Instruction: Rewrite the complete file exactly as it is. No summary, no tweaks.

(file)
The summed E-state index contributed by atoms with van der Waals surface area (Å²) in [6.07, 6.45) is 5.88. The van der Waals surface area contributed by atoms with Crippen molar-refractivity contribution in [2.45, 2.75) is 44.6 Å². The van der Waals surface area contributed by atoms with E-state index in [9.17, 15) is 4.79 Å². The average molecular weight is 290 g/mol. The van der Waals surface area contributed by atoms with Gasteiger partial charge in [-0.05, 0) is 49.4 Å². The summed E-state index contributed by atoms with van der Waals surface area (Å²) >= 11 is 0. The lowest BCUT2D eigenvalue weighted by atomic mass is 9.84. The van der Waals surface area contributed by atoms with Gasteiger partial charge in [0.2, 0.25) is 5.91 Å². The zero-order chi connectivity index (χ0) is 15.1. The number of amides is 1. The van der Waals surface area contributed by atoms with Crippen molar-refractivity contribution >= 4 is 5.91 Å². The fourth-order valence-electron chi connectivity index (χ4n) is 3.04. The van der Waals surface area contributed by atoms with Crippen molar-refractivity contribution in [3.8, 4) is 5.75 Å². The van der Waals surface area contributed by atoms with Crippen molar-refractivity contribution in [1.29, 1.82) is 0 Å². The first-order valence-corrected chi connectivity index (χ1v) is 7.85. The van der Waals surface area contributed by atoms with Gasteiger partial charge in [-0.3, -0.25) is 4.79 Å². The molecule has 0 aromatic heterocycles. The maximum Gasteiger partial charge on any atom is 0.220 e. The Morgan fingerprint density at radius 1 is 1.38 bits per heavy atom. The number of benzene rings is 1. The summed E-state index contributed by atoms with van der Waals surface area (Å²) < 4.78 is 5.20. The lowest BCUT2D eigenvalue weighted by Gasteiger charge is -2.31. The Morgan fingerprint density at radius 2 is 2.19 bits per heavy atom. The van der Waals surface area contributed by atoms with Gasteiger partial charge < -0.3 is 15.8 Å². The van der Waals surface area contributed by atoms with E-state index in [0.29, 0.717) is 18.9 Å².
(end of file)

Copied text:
The summed E-state index contributed by atoms with van der Waals surface area (Å²) in [6.07, 6.45) is 5.88. The van der Waals surface area contributed by atoms with Crippen molar-refractivity contribution in [2.45, 2.75) is 44.6 Å². The van der Waals surface area contributed by atoms with E-state index in [9.17, 15) is 4.79 Å². The average molecular weight is 290 g/mol. The van der Waals surface area contributed by atoms with Gasteiger partial charge in [-0.05, 0) is 49.4 Å². The summed E-state index contributed by atoms with van der Waals surface area (Å²) >= 11 is 0. The lowest BCUT2D eigenvalue weighted by atomic mass is 9.84. The van der Waals surface area contributed by atoms with Gasteiger partial charge in [0.2, 0.25) is 5.91 Å². The zero-order chi connectivity index (χ0) is 15.1. The number of amides is 1. The van der Waals surface area contributed by atoms with Crippen molar-refractivity contribution >= 4 is 5.91 Å². The fourth-order valence-electron chi connectivity index (χ4n) is 3.04. The van der Waals surface area contributed by atoms with Crippen molar-refractivity contribution in [3.8, 4) is 5.75 Å². The van der Waals surface area contributed by atoms with Crippen molar-refractivity contribution in [1.29, 1.82) is 0 Å². The first-order valence-corrected chi connectivity index (χ1v) is 7.85. The van der Waals surface area contributed by atoms with Gasteiger partial charge in [-0.3, -0.25) is 4.79 Å². The molecule has 0 aromatic heterocycles. The maximum Gasteiger partial charge on any atom is 0.220 e. The Morgan fingerprint density at radius 1 is 1.38 bits per heavy atom. The number of benzene rings is 1. The summed E-state index contributed by atoms with van der Waals surface area (Å²) < 4.78 is 5.20. The lowest BCUT2D eigenvalue weighted by Gasteiger charge is -2.31. The Morgan fingerprint density at radius 2 is 2.19 bits per heavy atom. The van der Waals surface area contributed by atoms with Gasteiger partial charge < -0.3 is 15.8 Å². The van der Waals surface area contributed by atoms with E-state index in [0.29, 0.717) is 18.9 Å².